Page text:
ClassicFlix (Teen Scene)- Review #6: The Cameraman (1928)

From March 2015 to April 2017, I was writing the monthly Teen Scene column for the website ClassicFlix. My objective was to promote classic films among teenagers and young adults. Due to the establishing of a new version of the website, it’s now more difficult to access to the old version and read the reviews. But, I’m allowed to publish my reviews on my blog 30 days after they had been published on ClassicFlix! So, I decided to do so as you could have an easy access to them. If you are not a teenager, it doesn’t matter! I’m sure you can enjoy them just the same! My sixth review was for the 1928’s classic The Cameraman directed by Edward Sedgwick and starring Buster Keaton. Enjoy!



It’s time for me to review a movie from the 1920s and, more precisely, a silent film, to prove to teens that they might like silent cinema despite their prejudices towards that it. Let’s face it, if you are interested by cinema or curious about it, you have to see some silent film. The first films, until 1927, were all silent. So, seeing them is nothing but beneficial to your general culture and, of course, even if they are silent, they can be very entertaining.

During the era of silent film, one of the most popular genres was the burlesque comedy. Since there was no sound to create jokes from dialogue, the comedies were more physical and inspired by vaudeville theatre. Of course, the most famous star of that genre was Charlie Chaplin, but he was not the only brilliant burlesque actor. Harold Lloyd, Roscoe Arbuckle and Buster Keaton were also part of the lot.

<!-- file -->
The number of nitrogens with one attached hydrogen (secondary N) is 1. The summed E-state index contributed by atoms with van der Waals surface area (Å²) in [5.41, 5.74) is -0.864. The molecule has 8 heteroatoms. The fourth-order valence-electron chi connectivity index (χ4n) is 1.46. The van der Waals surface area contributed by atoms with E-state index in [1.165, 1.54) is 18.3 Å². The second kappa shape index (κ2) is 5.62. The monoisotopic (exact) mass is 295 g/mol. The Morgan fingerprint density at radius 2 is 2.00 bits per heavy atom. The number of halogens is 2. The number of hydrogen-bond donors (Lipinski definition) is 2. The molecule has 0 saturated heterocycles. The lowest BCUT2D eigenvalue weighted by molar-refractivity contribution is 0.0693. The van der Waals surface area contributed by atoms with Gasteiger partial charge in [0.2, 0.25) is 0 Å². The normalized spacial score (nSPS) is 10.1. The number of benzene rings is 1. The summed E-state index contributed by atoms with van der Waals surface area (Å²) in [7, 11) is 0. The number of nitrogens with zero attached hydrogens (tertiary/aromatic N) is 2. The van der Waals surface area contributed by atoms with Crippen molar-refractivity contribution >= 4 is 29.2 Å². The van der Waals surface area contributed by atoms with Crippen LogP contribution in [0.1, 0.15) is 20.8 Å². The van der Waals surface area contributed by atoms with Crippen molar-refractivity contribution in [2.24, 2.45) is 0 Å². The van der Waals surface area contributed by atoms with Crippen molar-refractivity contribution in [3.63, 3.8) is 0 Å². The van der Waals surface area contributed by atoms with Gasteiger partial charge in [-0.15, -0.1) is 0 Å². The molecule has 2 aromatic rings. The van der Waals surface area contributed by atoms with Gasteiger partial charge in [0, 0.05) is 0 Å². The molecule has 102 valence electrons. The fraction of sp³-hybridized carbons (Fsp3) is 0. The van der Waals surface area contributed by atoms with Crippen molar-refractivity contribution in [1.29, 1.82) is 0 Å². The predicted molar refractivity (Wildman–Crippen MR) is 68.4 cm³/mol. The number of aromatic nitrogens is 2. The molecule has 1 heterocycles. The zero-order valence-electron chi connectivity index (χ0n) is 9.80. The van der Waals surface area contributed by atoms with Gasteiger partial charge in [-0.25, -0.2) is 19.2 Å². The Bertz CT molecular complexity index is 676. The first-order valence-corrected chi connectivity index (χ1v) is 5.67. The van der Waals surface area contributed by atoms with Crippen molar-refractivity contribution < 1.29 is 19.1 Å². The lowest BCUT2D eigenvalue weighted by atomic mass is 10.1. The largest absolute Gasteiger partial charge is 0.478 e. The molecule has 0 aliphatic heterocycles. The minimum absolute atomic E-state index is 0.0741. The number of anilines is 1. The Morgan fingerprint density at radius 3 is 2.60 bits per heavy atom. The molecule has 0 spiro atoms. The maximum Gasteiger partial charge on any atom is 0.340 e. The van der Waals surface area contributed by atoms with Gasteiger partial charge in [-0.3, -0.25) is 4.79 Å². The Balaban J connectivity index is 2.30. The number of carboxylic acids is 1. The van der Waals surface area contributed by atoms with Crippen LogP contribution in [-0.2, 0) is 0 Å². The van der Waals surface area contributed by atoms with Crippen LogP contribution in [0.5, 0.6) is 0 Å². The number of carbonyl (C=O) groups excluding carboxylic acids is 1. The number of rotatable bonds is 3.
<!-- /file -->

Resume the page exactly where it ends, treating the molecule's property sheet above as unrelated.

I remember the first time I saw a Buster Keaton film was in a museum in Shawinigan (Quebec). My parents, my sister, and I were visiting the exhibition. The artist decided to show us one of Keaton’s films on a little television. It was part of his exhibition because he was a fan of Keaton’s personality. Suddenly, our attention was grabbed by this funny little man trying to build a house (not without any difficulties). Of course, the film we were watching was the short One Week, one of Buster Keaton’s best short films. We watched it twice. We then got interested by the amusing actor and, despite not knowing much about him, we knew he was a genius. Not long after, my parents gave me a little DVD box set with three of his films for my birthday which is how I discovered The Cameraman.